Characterisation in The Novel Untouchable

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      M.H. Abrams writes, “The character is a literary genre: a short, and usually witty sketch in prose of a distinctive type of person. The genre was inaugurated by Theophratus, a Greek author of the second century B.C. who wrote a lively book called Characters. Characters are the persons, in a dramatic or narrative work, endowed with moral and dispositional qualities that are expressed in what they say—the dialogue—and what they do—the action. The grounds in a character’s temperament and moral nature for his speech and actions constitute his motivation. A character may remain essentially "stable” and unchanged in his outlook and dispositions, from beginning to end of a work, or may undergo a radical change, either through a gradual development or as a result of an extreme crisis. Whether he remains stable or changes, we require ‘consistency’ in a character - he should not suddenly break off and act in a way not plausibly grounded in his temperament as we already have come to know it.” E.M. Forster introduced popular new terms for an old distinction in discriminating between flat and round characters. A flat character (also called a ‘type’, or ‘two dimensional’), Forster says, is built around “a single idea or quality” and is presented in outline and without much individualizing detail, and so can be fairly adequately described in a single phrase or sentence. A round character is complex in temperament and motivation and is represented with subtle particularity; thus he is as difficult to describe with any adequacy as a person in real life, and like most people, he is capable of surprising us. Almost all dramas and narratives, properly enough, have some characters who serve as mere functionaries and are not characterized at all as well as other characters who are quite flat: there is no need, in Shakespeare’s Henry IV, Part I, for Mistress Quickly to be as globular as Falstaff. The degree to which a character needs to be three dimensional depends on his function in the plot and any type of plot, such as in the detective novel or adventure novel or farce comedy even the protagonist casually possesses only two dimension.”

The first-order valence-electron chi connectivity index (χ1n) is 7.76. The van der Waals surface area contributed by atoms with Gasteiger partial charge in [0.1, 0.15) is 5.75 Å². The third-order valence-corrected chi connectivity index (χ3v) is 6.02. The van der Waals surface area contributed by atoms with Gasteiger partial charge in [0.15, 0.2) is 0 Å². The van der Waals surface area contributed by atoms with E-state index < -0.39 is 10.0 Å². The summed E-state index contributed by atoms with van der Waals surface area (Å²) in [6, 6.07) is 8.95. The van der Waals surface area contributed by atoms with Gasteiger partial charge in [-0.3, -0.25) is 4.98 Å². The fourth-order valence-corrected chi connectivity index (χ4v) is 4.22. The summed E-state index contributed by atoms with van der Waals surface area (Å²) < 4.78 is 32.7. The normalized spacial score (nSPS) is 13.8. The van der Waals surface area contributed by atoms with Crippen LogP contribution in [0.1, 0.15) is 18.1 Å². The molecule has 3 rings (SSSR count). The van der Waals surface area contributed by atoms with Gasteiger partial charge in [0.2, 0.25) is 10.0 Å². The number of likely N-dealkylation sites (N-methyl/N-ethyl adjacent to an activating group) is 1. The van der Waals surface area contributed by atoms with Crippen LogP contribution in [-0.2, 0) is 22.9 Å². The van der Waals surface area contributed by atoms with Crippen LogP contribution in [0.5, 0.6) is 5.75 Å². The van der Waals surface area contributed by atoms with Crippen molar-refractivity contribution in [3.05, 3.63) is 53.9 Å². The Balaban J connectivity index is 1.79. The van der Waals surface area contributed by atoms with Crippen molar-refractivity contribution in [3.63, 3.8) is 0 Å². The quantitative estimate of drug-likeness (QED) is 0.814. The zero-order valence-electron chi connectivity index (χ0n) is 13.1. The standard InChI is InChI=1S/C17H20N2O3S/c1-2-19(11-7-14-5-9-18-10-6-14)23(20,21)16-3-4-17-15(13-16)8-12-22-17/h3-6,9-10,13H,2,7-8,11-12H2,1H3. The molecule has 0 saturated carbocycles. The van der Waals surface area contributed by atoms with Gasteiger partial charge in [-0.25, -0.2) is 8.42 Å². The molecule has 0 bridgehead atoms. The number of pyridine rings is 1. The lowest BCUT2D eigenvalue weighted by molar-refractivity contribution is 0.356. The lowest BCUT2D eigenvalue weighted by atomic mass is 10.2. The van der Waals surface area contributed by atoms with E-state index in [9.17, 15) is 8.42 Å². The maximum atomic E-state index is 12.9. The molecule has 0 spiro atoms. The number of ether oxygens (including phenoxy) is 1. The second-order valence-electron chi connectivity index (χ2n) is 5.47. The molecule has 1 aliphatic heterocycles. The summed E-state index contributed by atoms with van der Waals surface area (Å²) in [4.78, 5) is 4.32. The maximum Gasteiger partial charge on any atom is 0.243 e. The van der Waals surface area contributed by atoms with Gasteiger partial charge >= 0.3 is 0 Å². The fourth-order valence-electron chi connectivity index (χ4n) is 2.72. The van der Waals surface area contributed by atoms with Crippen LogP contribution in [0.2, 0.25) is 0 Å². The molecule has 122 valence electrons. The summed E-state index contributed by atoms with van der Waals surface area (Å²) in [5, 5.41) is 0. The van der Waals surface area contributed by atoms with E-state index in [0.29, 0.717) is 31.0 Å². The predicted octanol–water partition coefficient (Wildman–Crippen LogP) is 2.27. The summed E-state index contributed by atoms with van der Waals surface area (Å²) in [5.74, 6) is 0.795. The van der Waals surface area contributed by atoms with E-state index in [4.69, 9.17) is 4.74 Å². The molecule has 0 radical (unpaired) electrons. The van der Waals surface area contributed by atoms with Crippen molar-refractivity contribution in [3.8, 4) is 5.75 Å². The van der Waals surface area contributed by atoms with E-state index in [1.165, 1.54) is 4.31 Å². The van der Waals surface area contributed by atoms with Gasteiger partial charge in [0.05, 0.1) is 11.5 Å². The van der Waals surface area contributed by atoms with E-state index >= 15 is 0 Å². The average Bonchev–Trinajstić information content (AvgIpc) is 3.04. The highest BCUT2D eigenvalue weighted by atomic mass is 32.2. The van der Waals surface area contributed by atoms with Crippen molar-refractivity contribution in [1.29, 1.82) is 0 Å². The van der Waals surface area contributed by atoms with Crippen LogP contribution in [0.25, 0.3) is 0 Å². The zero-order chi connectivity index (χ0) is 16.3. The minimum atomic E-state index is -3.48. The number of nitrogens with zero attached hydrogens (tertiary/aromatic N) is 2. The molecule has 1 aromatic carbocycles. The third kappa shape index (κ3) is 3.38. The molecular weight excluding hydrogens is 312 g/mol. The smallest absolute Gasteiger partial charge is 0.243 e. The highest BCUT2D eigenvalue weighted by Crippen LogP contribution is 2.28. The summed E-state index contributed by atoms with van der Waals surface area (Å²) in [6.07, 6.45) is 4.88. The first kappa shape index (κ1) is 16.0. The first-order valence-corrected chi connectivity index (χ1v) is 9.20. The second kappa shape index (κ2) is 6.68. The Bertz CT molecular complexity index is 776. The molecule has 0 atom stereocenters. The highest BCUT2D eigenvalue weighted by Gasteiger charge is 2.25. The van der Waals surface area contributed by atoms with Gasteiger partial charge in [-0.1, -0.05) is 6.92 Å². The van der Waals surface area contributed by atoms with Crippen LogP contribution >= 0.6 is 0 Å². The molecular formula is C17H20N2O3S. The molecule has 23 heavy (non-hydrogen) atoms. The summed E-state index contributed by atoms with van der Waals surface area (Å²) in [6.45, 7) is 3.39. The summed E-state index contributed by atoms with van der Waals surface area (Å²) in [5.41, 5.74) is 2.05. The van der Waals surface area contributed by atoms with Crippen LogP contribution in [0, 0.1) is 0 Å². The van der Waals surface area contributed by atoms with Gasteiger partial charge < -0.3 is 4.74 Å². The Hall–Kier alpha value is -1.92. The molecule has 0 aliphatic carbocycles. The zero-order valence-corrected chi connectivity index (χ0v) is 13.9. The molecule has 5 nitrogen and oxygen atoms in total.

A broad distinction as Abrams remarks, is frequently made between alternative methods available to an author in “characterising” the persons in a narrative, showing and telling. In showing (also called “the dramatic method”), the author merely presents his characters talking and acting and leaves the reader to infer what motives and dispositions he behind what they say and do. In telling, the author himself intervenes authoritatively in order to describe, and often to evaluate, the motives and dispositional qualities of his characters. For example in the fine opening chapter of Pride and Prejudice, Jane Austen first shows us Mr. and Mrs. Bennet as they talk to one another about the young man who has just rented Netherfield Park, then tells us about them, and so confirms and expands the inferences and judgements that the reader has begun to make from what he has already been shown, “Mr. Bennet was so odd a mixture of quick parts, sarcastic humour, reserve and caprice, that the experience of three and twenty years had been insufficient to make his wife understand his character. Her mind was less difficult to develop. She was a woman of mean understanding, little information, and uncertain temper.”


      Several factors are responsible to limit the range of Anand’s characterisation in Untouchable. Since Bakha is the central character, the hero of the novel, the story revolves round him who represents the entire community of the people who has been ostracised. There are other characters with whom Bakha interacts although they are negative and hostile. Since Bakha has low profile as a scavenger, he has least chances to have clients in the sense his sister Sohini has. To compensate this deficiently the author entrusts Bakha with his father’s work for that morning to sanitize the latrines. This brings Bakha out of the confines of home and lets him interact with other character who belong to caste Hindu community. Thus he interacts with town and temple characters and they become relevant to Bakha. Bakha directly interacts with the members of his family, his friends and his benefactor and patron Havildar Charat Singh. Sohini, Bakha’s sister is also able to carve a niche in the story and she encounters and interacts with Pundit Kali Nath and Gulabo. The theme of untouchability tends to explore solutions to this grave predicament and this is the reason the author introduces Colonel Hutchinson, Mahatma Gandhi, Sarshar and his rival Bashir. The entire growth of characterization is limited because the story has been confined to a small area of Bulandshahr and its periphery and events last a day only. Bakha, with limited time and space, is not able to meet too many people. Obviously, the number of people Bakha comes across is limited too.

Anglophile Bakha and His Family